My dad has lived in that part of Florida for nearly four decades now. Before he developed cancer he was an avid coonhunter and spent many nights out in the swamps. My brothers live near Gainesville too. I asked them if they knew of any legends of an animal like Pinky, and none of them have heard of it. All of them have heard stories of Swamp Apes but neither of them have ever seen any. Maybe Swamp Apes are more likely to be inhabitants of southern Florida, south of Orlando, where the conditions are more subtropical.

  2. slappy responds:

    there are many of these dinosaur park all over the country, some of them very strange. one i visited in michigan is here:

    it includes the dinosaurs’ relationship with cavemen and jesus.

    really, it does.

  3. aguilar5_9 responds:

    Dude is this guy serriously looking for a living dinosaur in florida I mean come on lets keep cryptomundo serrious!

  4. vance responds:

    COuld this be the root of some pinky stories? Built in 1927…

  5. kittenz responds:

    Um, dude, uh, Loren Coleman is the, uh, guy, who is, like, on expedition in Florida. And, um, even though I personally don’t, uh, believe that dinosaurs are, like, um, living in Florida, um, some people have seen, like, something that made them think of a dino, dude. So guys like, you know, Loren, like, you know, cryptozoologists, they, like, go look for whatever it was that the, um, people, like, saw.


  6. Richard888 responds:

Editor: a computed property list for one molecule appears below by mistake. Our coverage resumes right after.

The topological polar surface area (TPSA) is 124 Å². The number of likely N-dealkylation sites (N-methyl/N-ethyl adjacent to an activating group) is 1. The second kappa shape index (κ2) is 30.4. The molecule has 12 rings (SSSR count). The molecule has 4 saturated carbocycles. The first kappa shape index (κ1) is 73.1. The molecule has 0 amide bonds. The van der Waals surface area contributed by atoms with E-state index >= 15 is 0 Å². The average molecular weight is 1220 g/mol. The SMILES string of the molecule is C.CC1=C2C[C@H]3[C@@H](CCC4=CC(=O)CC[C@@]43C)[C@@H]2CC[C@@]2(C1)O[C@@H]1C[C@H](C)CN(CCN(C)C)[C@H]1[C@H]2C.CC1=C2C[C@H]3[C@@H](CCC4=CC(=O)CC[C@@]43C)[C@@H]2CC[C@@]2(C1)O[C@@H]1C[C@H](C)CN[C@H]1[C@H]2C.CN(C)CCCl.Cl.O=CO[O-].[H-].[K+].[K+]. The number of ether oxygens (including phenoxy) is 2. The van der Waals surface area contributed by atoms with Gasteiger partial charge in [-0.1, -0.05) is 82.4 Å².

Stories of cryptids from Florida make me feel as uncomfortable as reports of thunderbirds from Texas because I imagine both States as having limited wilderness. At least Bigfoot has IQ on its side so its ability to trick humans can account for the rarity of sightings in the same limited wilderness.

  7. SOCALcryptid responds:

    Like um dude kittenz, good like job with that like last um comment. I could not have said it any like better. (LOL)

  8. maslo63 responds:

    Keep Cryptomundo serious? Yeah because mermaids, chupacabra, thunderbirds, land locked plesiosaurs, Mongolian death worms and mothman are all so much more feasible then a living dinosaur. I’m not trying to bash cyptozoology but I think you need to see just how ridiculous your comment really is when you consider what it is that Cryptomundo deals with. Besides if you read the other Pinky threads pretty much everyone agrees that Pinky is likely some sort of aquatic mammal, bird, reptile or other more plausible animal. Whatever it is there is no denying that people saw something. And those people say it looked like a dinosaur. Cyptozoologists investigate these sightings no matter how realistic or how silly they may be. Honestly no one needs to justify what Loren posts about anyway. The web site is his to do with what he pleases.

  9. Artist responds:

    Beautiful, kittenz – just perfect!!!

  10. Ouroborus Jay responds:

    Sue rocks!

  11. Maine Crypto responds:

    Dinosaur world is awesome! I haven’t been there since I was a kid, I am glad to hear that it is still up and running. Too bad that the people running it haven’t invested themselves in the local lore. Keep up the great work!